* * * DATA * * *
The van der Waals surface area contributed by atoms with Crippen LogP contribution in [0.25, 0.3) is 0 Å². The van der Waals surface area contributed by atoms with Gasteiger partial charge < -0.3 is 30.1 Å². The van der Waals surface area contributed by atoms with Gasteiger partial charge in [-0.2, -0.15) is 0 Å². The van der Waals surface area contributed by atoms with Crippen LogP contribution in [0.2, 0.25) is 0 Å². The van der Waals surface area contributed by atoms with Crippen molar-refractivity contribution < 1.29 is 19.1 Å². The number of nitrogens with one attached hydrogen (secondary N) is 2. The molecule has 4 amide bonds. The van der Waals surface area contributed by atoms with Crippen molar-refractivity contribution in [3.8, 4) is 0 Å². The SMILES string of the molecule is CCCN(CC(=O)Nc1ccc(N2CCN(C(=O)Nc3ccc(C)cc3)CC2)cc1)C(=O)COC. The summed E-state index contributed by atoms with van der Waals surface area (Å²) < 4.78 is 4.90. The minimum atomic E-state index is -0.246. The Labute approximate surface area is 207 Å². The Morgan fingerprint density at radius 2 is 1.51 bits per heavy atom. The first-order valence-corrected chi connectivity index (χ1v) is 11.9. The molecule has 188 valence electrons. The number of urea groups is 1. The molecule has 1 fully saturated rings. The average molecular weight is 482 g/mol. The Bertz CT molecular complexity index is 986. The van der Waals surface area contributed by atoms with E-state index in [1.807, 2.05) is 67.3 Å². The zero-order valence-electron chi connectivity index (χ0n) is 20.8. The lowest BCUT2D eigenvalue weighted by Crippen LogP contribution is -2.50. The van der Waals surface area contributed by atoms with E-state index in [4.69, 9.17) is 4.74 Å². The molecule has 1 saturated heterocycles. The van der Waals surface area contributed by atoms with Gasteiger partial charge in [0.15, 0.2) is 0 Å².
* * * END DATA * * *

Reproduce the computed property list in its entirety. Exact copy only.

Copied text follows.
The van der Waals surface area contributed by atoms with Crippen LogP contribution in [0.25, 0.3) is 0 Å². The van der Waals surface area contributed by atoms with Gasteiger partial charge < -0.3 is 30.1 Å². The van der Waals surface area contributed by atoms with Gasteiger partial charge in [-0.2, -0.15) is 0 Å². The van der Waals surface area contributed by atoms with Crippen LogP contribution in [0.2, 0.25) is 0 Å². The van der Waals surface area contributed by atoms with Crippen molar-refractivity contribution < 1.29 is 19.1 Å². The number of nitrogens with one attached hydrogen (secondary N) is 2. The molecule has 4 amide bonds. The van der Waals surface area contributed by atoms with Crippen molar-refractivity contribution in [3.8, 4) is 0 Å². The SMILES string of the molecule is CCCN(CC(=O)Nc1ccc(N2CCN(C(=O)Nc3ccc(C)cc3)CC2)cc1)C(=O)COC. The summed E-state index contributed by atoms with van der Waals surface area (Å²) < 4.78 is 4.90. The minimum atomic E-state index is -0.246. The Labute approximate surface area is 207 Å². The Morgan fingerprint density at radius 2 is 1.51 bits per heavy atom. The first-order valence-corrected chi connectivity index (χ1v) is 11.9. The molecule has 188 valence electrons. The number of urea groups is 1. The molecule has 1 fully saturated rings. The average molecular weight is 482 g/mol. The Bertz CT molecular complexity index is 986. The van der Waals surface area contributed by atoms with E-state index in [1.807, 2.05) is 67.3 Å². The zero-order valence-electron chi connectivity index (χ0n) is 20.8. The lowest BCUT2D eigenvalue weighted by Crippen LogP contribution is -2.50. The van der Waals surface area contributed by atoms with E-state index in [4.69, 9.17) is 4.74 Å². The molecule has 1 saturated heterocycles. The van der Waals surface area contributed by atoms with Gasteiger partial charge in [0.15, 0.2) is 0 Å².